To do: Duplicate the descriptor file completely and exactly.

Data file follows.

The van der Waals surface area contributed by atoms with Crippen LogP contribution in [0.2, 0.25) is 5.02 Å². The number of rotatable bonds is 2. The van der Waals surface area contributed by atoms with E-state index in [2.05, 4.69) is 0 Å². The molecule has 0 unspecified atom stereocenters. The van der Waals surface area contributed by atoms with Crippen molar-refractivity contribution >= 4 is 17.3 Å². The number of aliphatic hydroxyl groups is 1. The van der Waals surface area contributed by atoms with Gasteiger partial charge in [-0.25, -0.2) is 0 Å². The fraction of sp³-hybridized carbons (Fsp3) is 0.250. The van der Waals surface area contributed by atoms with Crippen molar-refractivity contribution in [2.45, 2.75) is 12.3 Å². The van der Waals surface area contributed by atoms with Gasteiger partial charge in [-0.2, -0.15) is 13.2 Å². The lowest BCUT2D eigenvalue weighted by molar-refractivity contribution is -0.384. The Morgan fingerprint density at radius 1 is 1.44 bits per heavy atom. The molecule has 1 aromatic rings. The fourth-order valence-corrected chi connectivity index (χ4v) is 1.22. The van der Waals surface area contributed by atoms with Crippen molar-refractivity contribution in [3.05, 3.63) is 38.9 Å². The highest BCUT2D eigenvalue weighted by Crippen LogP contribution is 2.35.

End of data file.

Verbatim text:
The van der Waals surface area contributed by atoms with Crippen LogP contribution in [0.2, 0.25) is 5.02 Å². The number of rotatable bonds is 2. The van der Waals surface area contributed by atoms with E-state index in [2.05, 4.69) is 0 Å². The molecule has 0 unspecified atom stereocenters. The van der Waals surface area contributed by atoms with Crippen molar-refractivity contribution >= 4 is 17.3 Å². The number of aliphatic hydroxyl groups is 1. The van der Waals surface area contributed by atoms with Gasteiger partial charge in [-0.25, -0.2) is 0 Å². The fraction of sp³-hybridized carbons (Fsp3) is 0.250. The van der Waals surface area contributed by atoms with Crippen molar-refractivity contribution in [2.45, 2.75) is 12.3 Å². The van der Waals surface area contributed by atoms with Gasteiger partial charge in [-0.2, -0.15) is 13.2 Å². The lowest BCUT2D eigenvalue weighted by molar-refractivity contribution is -0.384. The Morgan fingerprint density at radius 1 is 1.44 bits per heavy atom. The molecule has 1 aromatic rings. The fourth-order valence-corrected chi connectivity index (χ4v) is 1.22. The van der Waals surface area contributed by atoms with Crippen molar-refractivity contribution in [3.05, 3.63) is 38.9 Å². The highest BCUT2D eigenvalue weighted by Crippen LogP contribution is 2.35.